Energy Business

Parsley Energy & Jagged Peak: Oil & Gas Merger Looks Bad Before the Ink Is Even Dry

When companies make an acquisition they generally are doing to make the future base of the company stronger than it would be on its own without doing anything. That is a very broad generalization in reality, and sometimes companies make deals that the investing public ends up scratching its head over. The world of oil and gas remains in a state of flux and some deals are just not being as well received as in years past.

Parsley Energy, Inc. (NYSE: PE) and Jagged Peak Energy Inc. (NYSE: JAG) are finding that not all energy mergers are good for both parties. it’s very common for an acquiring company to see its shares trade lower on a merger announcement, but what about when the share price drop is by 10% and by the largest percentage drop in more than a year? And what about when the shares have already sold off handily from highs over the last year?

Parsley Energy has reached an agreement to acquire Jagged Peak in an all-stock transaction. The enterprise value of the deal was said to be about $2.27 billion after including the $625 million in Jagged Peak’s net debt. That said, it was also before Parsley Energy’s shares dropped by 10% on the news. Jagged Peak Energy shares were not even up on Monday afternoon, a sign that some shareholders will want to either ask management what the thought process or why on earth it wants to sell when it’s already down over 50% from this time a year ago.

In fairness, the public often gets merger wrong initially. Sometimes the public sees more value at a later date. And sometimes the mechanics of a merger just aren’t as clear. That said, a drop of 10% in the acquirer’s shares would rarely be viewed as a great post-merger reaction.

Formal merger terms call for Jagged Peak shareholders to receive a fixed exchange 0.447 shares Parsley common share per each common share of Jagged Peak. While the press release indicated that this represented $7.59 a value of based on Parsley’s closing price on October 11, 2019, that was before the large drop in Parsley on the news.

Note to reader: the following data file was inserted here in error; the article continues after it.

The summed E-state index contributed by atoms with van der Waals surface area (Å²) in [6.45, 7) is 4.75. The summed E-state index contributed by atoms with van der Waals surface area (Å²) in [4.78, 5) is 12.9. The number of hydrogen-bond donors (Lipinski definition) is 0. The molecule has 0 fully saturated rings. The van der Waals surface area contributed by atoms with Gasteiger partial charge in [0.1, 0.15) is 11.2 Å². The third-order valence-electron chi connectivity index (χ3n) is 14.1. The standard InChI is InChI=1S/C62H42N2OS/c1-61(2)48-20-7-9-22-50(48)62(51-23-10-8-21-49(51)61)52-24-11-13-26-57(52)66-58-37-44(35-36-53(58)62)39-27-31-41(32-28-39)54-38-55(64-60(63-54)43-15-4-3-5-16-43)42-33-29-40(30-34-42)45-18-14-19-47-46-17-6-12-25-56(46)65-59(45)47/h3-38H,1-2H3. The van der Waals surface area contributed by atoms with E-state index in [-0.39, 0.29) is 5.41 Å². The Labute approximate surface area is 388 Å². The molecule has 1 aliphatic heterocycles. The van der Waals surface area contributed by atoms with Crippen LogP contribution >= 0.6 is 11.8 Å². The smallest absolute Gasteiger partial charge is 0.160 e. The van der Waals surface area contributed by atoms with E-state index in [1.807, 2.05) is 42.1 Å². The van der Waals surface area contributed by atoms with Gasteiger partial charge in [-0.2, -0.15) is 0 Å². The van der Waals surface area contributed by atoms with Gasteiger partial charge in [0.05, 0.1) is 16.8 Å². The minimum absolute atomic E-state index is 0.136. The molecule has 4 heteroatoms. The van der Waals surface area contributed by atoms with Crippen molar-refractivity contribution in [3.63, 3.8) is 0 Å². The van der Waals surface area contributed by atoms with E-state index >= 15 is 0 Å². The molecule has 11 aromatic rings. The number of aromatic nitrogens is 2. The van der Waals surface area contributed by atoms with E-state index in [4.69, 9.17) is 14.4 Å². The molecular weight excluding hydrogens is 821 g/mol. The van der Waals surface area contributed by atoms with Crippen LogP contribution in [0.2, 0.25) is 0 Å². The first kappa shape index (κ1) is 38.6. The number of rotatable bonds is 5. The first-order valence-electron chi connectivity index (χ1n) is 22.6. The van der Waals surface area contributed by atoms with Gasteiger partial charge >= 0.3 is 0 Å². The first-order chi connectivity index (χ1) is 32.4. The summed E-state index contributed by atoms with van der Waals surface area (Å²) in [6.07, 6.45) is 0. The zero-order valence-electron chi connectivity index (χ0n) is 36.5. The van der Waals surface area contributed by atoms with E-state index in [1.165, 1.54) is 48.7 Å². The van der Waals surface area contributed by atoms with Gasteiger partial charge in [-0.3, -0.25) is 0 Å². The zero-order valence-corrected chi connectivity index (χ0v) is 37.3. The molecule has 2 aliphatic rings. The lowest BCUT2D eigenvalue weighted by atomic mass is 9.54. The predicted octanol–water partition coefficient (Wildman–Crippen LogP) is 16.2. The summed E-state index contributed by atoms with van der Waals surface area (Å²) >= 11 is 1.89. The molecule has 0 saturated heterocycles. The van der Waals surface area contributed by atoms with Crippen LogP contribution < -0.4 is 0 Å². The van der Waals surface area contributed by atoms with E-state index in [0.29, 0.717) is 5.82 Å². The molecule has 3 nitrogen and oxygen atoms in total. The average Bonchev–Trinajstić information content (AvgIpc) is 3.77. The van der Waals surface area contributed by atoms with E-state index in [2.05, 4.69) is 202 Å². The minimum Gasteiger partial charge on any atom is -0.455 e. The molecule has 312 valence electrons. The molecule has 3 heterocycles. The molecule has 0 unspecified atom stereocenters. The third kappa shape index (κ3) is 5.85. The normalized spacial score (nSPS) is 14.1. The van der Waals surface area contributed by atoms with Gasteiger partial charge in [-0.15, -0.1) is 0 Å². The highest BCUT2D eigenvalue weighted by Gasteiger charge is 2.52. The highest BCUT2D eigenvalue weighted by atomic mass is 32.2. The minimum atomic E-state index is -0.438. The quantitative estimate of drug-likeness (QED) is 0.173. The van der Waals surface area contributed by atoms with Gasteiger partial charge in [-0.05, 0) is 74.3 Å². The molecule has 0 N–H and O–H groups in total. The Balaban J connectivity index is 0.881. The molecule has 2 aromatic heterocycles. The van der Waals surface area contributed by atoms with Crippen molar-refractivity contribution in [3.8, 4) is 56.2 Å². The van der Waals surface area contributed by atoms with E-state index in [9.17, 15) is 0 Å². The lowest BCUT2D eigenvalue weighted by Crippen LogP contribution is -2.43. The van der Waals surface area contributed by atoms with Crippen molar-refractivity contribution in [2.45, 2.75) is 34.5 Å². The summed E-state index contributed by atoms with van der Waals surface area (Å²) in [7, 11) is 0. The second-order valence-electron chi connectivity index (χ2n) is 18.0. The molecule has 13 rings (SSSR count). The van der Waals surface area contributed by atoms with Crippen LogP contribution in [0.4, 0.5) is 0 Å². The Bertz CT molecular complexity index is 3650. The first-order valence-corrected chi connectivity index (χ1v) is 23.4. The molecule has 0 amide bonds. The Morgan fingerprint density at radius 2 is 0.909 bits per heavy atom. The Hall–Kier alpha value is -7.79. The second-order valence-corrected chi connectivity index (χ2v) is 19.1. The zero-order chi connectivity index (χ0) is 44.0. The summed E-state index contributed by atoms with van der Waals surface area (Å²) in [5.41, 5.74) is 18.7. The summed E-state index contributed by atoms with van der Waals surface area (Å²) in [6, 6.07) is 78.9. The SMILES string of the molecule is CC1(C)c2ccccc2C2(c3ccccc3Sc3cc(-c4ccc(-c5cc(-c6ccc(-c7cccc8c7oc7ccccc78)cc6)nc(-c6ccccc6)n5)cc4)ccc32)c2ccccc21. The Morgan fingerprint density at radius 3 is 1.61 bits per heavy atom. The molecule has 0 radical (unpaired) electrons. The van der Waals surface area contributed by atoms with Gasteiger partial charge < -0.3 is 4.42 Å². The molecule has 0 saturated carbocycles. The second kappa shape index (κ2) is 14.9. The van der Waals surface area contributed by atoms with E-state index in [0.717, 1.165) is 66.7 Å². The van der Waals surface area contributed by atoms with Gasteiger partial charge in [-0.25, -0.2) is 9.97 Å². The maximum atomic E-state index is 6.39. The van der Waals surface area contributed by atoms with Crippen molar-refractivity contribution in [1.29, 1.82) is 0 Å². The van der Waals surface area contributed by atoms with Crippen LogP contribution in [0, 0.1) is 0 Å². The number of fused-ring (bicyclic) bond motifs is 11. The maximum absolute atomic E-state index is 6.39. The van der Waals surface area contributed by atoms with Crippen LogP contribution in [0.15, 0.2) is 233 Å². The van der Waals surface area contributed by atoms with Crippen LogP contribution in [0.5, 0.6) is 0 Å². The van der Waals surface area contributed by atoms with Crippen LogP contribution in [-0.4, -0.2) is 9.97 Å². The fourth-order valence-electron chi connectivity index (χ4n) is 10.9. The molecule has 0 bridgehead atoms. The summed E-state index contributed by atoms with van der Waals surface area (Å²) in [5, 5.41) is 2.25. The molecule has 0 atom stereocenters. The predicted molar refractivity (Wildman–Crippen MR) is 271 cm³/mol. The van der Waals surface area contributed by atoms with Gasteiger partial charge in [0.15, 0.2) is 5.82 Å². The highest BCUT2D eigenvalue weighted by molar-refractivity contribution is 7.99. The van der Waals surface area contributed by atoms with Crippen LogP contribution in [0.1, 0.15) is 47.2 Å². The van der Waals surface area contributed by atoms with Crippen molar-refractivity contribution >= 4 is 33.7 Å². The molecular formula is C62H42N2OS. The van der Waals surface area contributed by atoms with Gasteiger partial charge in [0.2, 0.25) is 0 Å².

And as for a larger premium for long-term holders, it’s not even enough to notice. Jagged was down 1.2% at $6.74 on Monday afternoon, on about 9-times normal trading volume. That is against a 52-week high of $14.26 and is down from a high of $15.75 at the end of 2017. The press release included that the premium represented was 1.5% versus Jagged Peak’s 30-day volume weighted average price and a premium of 11.2% versus Jagged Peak’s closing price on October 11, 2019.

The transaction, which is expected to close in the first quarter of 2020, has been unanimously approved by each company’s board of directors. Following the close of the transaction, Parsley shareholders will own approximately 77% of the combined company, and Jagged Peak shareholders will own approximately 23% of the combined company, in each case on a fully diluted basis. The all-stock transaction is intended to be tax-free to Jagged Peak shareholders.

The press release showed the key areas and size would look like once completed:

Parsley possesses an institutional familiarity with Jagged Peak’s Delaware Basin assets, with the majority of the acreage directly offsetting Parsley’s legacy position. Furthermore, Jagged Peak’s high-margin, oil-weighted asset base will integrate smoothly into Parsley’s near-term development program. On a pro forma basis, Parsley will have approximately 267,000 net acres in the Permian, comprised of 147,000 net acres in the Midland Basin and a highly contiguous 120,000 net acre footprint in the Delaware Basin… Parsley expects the low-premium transaction to be immediately accretive to key metrics in 2020, including: cash flow per share, free cash flow per share, cash return on capital invested, and net asset value.

Parsley Energy shares were last seen trading down 10% at $15.27 on Monday afternoon, and the 22.4 million shares with about 90 minutes of trading was nearing 5-times normal volume. Its 52-week trading range is $13.72 to $29.88 and its consensus analyst target price was $24.80.

The companies can try to blame a drop in oil, but that was just 2% to $53.59 on Nymex crude.